From April 1 to December 31 2014 the Department’s Labour Relations Section dealt with 661 labour dispute cases with cases ranging from grievances over redundancy to wages to vacation pay.

Also during that time period, the National Training Section provided 49 overseas scholarships and 92 local scholarships. They also facilitated a number of National Certifications in designated trades such welders [23], electricians [15], industrial electricians [14] and automotive service technicians [14].

The Department also offers a Maritime Program and last year five students completed the Bridge and Engine Room Watch Certificate Program at Holland College, PEI, Canada [September 2014] then went on to successfully complete their Security Awareness Certification as a mandatory requirement to allow them to apply for seafarers occupations globally. Five students departed Bermuda in January 2015 to attend Holland College in an attempt to become seafarers. This is one of the most successful programs offered by the Department.

The Department also runs a Customer Service Program. This is a mandatory requirement for National Certification. In the spring of 2014, 11 individuals participated in this program which is facilitated by the Bermuda Employers Council.

In terms of Legislation, the Regulations for the job category of ‘Landscape Gardener’ were passed last year to introduce this occupation as a Designated Trade for National Certification and the Department is currently working towards introducing Regulations for Power Engineers.

The Career Development Section successfully hosted a Job Fair in March with Royal Caribbean Cruise Line with a number of young Bermudian’s given an opportunity to work with the cruise line in a variety of areas. Che Augustus will board within a month as a Bar Utility Worker on the Enchantment of the Seas and Sherlina Thomas boarded the Legend of the Seas in October out of Quebec.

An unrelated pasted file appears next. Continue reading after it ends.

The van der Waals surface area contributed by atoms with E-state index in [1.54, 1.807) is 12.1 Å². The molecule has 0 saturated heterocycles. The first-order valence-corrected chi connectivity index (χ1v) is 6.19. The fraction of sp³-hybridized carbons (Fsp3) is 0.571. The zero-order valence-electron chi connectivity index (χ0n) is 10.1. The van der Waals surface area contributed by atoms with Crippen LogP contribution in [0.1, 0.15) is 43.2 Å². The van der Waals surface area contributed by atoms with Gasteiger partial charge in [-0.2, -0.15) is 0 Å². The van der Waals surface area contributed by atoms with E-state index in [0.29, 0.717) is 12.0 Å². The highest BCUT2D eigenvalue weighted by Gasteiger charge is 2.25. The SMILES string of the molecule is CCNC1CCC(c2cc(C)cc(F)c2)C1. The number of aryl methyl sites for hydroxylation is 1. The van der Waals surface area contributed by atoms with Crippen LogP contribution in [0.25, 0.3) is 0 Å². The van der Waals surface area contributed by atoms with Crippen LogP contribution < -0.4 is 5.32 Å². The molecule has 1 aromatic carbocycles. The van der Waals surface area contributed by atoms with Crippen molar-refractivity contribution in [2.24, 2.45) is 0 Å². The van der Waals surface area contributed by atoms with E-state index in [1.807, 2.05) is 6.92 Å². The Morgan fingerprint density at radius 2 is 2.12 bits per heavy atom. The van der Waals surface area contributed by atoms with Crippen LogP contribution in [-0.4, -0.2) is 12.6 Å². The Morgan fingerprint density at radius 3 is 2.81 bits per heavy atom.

This section also organized numerous career development outreach initiatives. They recently hosted a joint initiative with the Bermuda Industrial Union to promote registration with the Department of Workforce Development and assist the general public with registering on the Bermuda Job Board. Approximately 85 individuals attended, receiving services in resume development, creating an email account, and completing a candidate profile on the Job Board.

The Career Development, Training, and Labour sections all provided expertise and support for a Job Readiness event held at the Somerset Cricket Club in 2014. Approximately 70 individuals participated in the workshops which focused on interviewing skills, resume writing, training, employability skills, and a synopsis of the Employment Act. Breakout sessions also occurred for attendees to receive individual guidance from career professionals.

In 2014, the Career Development Officer presented a series of workshops for the CedarBridge Academy, College and Career Course, for those students pursuing the City & Guilds Employability Skills Award. 90 students participated in the sessions which were interactive and focused on Behavior in the Workplace and Business Etiquette.

“Students were actively engaged and were required to prepare a report on the workshop as evidence for their City & Guilds Portfolio,” said the Minister.

In 2014 The Career Development Section offered monthly training for Keyboarding, Introduction to Microsoft Word and Introduction to Microsoft Excel for clients at no cost.

“All sessions are a gentle introduction to technology and software to help clients gain confidence and encourage them to pursue formalized training,” said the Minister. ”Additionally, Career Development Officers rotate and facilitate monthly presentations at the Department of Financial Assistance. The presentation emphasis is on driving their personal career plan.”

The Summer Employment Programme met with yet another successfully year, with 150 college/university interns receiving the opportunity for work placement in their area of study. Each intern received the maximum, 10 week placement, with a $5000 compensation stipend. Students received placement in Government, Private, and non-profit sectors.

Rent Commission

2014 saw the closure of the Rent Commission. Its functions now fall within Consumer Affairs.

Consumer Affairs

In 2014 Consumer Affairs dealt with 487 new cases and 262 recalls were investigated.

Website traffic to the Department of Consumer Affairs has increased by 22 per cent when compared to 2013.

Registry General Department